A study that just came out in The Yale Journal of Biology and Medicine is accompanied by videos of Borrelia burgdorferi being transmitted between mouse and tick.1 The authors prepared the mice by infecting them with B. burgdorferi genetically modified to express green fluorescent protein. After waiting two weeks to allow the spirochetes to disseminate, they placed one hungry Ixodes scapularis tick onto an ear of each infected mouse.
|Figure 1 from Bockenstedt et al., 20141. A feeding tick (arrow) attached to the ear of a mouse. The tick is engorged with blood.|
Nymphal ticks feed for an average of 2.5 to 8 days. The meal starts with the tick inserting its barbed feeding apparatus into the skin. (For a close-up view of this process, head over to the blog Phenomena: Not Exactly Rocket Science.) The tick releases saliva through the feeding canal into the skin. Tick saliva contains substances that damage host tissue surrounding the feeding apparatus and pharmacologic agents that inhibit clotting and engage the immune system. Intervals of salivation alternate with ingestion of blood, tissue fluid, and lymph that pool at the feeding site.2
The authors examined the feeding site by two photon intravital microscopy to observe what was happening to the spirochetes. They saw spirochetes in the dermis moving towards the feeding apparatus and disappearing as they presumably got sucked into the feeding canal. One such spirochete is digitally colored in red in the video below, which was shot 48 hours into the blood meal. (One hour of video footage was compressed into 30 seconds.) The feeding apparatus is the green structure near the top of the viewing field. Previous studies have suggested that ticks acquire B. burgdorferi from skin, not from blood.3 The videos from this study provide support for this notion, according to the authors.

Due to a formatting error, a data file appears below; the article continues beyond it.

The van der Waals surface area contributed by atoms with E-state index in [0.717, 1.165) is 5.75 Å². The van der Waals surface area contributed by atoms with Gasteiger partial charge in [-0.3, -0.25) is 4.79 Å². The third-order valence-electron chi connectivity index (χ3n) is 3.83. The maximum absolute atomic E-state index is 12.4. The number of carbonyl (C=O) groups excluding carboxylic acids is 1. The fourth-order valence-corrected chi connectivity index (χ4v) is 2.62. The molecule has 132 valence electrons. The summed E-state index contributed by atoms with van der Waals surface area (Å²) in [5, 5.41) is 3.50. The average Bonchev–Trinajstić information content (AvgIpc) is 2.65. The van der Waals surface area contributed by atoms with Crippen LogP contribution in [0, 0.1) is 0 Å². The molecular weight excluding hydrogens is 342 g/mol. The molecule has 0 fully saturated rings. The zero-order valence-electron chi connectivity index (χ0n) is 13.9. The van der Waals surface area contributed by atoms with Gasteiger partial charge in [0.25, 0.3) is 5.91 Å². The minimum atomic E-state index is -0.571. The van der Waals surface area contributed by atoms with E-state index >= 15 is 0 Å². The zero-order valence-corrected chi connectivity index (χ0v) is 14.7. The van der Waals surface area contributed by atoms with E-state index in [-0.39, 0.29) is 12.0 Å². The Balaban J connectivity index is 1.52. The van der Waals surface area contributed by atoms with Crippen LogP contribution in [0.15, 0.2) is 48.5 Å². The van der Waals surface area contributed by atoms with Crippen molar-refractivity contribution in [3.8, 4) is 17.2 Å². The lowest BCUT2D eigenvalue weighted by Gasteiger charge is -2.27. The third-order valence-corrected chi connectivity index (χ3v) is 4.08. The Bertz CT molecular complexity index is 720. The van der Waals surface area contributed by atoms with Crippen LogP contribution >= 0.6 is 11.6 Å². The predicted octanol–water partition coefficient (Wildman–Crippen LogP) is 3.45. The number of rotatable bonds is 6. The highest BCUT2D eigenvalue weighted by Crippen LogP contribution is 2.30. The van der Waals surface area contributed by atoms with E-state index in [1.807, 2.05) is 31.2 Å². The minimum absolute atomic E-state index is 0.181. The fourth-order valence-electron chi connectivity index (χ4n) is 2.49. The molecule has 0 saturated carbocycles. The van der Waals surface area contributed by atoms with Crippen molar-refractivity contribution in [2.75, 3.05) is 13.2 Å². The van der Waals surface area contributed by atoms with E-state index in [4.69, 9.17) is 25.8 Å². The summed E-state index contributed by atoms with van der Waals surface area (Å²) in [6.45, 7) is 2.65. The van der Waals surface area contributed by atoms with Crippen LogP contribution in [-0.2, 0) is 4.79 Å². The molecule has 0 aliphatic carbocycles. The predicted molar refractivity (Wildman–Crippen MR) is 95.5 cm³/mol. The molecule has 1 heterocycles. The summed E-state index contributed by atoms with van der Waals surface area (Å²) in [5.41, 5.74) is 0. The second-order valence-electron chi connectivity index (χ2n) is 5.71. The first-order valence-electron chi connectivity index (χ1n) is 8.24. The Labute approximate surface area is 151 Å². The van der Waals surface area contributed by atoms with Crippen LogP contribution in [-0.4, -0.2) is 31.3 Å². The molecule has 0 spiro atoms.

Are the spirochetes mere passengers that get caught in the flow of fluid being drawn into the feeding canal, or are they active participants? The authors argue for an active role for the spirochetes:
Spirochete movement is unlikely to be due simply to the mechanical flux of tissue fluid as the tick feeds because close examination of individual spirochetes that move toward the hypostome reveals both the oscillating movements that we observe in the absence of tick feeding as well as directional translocation.
1. Bockenstedt LK, Gonzalez D, Mao J, Li M, Belperron AA, & Haberman A (2014). What ticks do under your skin: two-photon intravital imaging of Ixodes scapularis feeding in the presence of the Lyme disease spirochete. The Yale Journal of Biology and Medicine, 87 (1), 3-13 PMID: 24600332
2. Anderson JF, & Magnarelli LA (2008). Biology of ticks. Infectious Disease Clinics of North America, 22 (2) PMID: 18452797
3. Nakayama Y, & Spielman A (1989). Ingestion of Lyme disease spirochetes by ticks feeding on infected hosts. The Journal of infectious diseases, 160 (1), 166-7 PMID: 2732513